MISSION — The 57-mile bicycling route starting at the Wildhorse RV Park near Mission and ending at the beautiful Ukiah-Dale Forest State Scenic Corridor Campground on Camas Creek near Ukiah is a physically challenging trip but one with expansive views and points of historical interest.
Begin your day early at the Wildhorse RV Park, ready for 3,866 feet of elevation gain.
Exit the Wildhorse Resort complex turning south on Highway 331, South Market Road. Continue over the freeway and back in to rolling grass and wheat farms. Gaze to the east and imagine the Oregon Trail wagons rolling straight down the foothills of the Blue Mountains, cutting ruts deep enough to weather over a century of erosion and grazing. Look southwest toward Pilot Rock in search of the basalt cliff memorialized by the pioneers as a way finding point. Approximately 4 miles into the ride, spin west onto County Road 950, Best Road.
Glide along Best Road until it tees into Tutuilla Road. Counterintuitively, rotate north spooling along until County Road 1086, West McKay Drive, cuts west. Follow West McKay Drive until reaching the small community of Green Meadow on the north side of the McKay Reservoir.
McKay Reservoir is part of the 1,837-acre McKay Creek Nature Wildlife Refuge designated by President Calvin Coolidge in 1927. There are picnic areas on the refuge but no camping areas. Visiting times and locations vary depending on the fowl inhabitants and other wildlife. Turn south toward Pilot Rock on Highway 395, the Pendleton-John Day Highway, and begin the long but gradual 34-mile climb to the top of Battle Mountain.
This section on the Pendleton-John Day Highway is the most heavily trafficked road of the day, and flow is based on travelers going to and from work in the Pendleton area. If as a cyclist you like smooth, well-maintained roads regardless of the traffic, stay on the Pendleton-John Day Highway. Those that prefer to battle the potholes over vehicles, look east as Green Meadows becomes an even smaller number of houses at the top of the hill around mile 13.3. There, between the new highway and some small residential developments, is Frontage Road. To access the road, take one of the driveway-like connectors toward a number of roads that harken to the Oregon Trail with names like Conestoga Drive.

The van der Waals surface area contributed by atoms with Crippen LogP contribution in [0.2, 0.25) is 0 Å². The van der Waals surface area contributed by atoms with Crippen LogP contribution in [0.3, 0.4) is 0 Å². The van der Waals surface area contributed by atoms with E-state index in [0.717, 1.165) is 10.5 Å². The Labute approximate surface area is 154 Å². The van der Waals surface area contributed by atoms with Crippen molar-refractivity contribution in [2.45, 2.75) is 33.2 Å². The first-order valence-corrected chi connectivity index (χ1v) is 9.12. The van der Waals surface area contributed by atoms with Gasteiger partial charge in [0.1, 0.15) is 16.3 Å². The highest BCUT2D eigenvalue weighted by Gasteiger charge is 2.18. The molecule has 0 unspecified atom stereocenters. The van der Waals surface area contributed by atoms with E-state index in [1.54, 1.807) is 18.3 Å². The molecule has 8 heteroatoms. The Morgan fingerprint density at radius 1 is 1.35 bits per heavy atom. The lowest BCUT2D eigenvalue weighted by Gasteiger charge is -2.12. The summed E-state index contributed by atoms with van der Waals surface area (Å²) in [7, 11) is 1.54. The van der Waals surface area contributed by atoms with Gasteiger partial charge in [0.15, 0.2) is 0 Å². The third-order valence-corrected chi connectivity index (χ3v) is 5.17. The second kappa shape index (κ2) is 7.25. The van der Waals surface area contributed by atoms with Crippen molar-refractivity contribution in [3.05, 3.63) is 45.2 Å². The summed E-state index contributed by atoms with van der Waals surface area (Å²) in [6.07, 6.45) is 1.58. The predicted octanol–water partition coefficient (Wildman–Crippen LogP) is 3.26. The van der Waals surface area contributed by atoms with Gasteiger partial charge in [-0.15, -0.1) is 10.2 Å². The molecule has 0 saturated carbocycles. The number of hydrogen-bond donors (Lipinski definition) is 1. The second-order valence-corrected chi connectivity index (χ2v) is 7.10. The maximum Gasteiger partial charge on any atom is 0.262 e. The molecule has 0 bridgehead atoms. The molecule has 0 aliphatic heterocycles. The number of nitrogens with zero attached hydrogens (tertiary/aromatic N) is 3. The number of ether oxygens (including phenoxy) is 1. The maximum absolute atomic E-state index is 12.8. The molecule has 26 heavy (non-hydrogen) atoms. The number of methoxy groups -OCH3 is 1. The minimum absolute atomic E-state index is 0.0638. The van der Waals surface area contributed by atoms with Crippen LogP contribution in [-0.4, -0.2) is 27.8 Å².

Frontage Road morphs into Schoolhouse Road. Watch for the cutoff that crosses the main highway around mile 17 onto White Eagle Road. The cutoff is recognizable by the iconic White Eagle Grange on the west side of the main road. Veer south onto Old Highway 395 just prior to the Grange and persist along the old highway using Pilot Rock as a destination beacon until reaching the mining and timber town of Pilot Rock.
Pilot Rock is a delightful small town with a number of conveniences, and one of the last places to make any purchases for the next few days. Rise out of town on the same Highway 395 traveling toward John Day and away from mainstream society. Enjoy Jack Canyon with its birds of prey and intriguingly weathered buildings of the past as you leave the Palouse and crawl your way back to the Blue Mountains.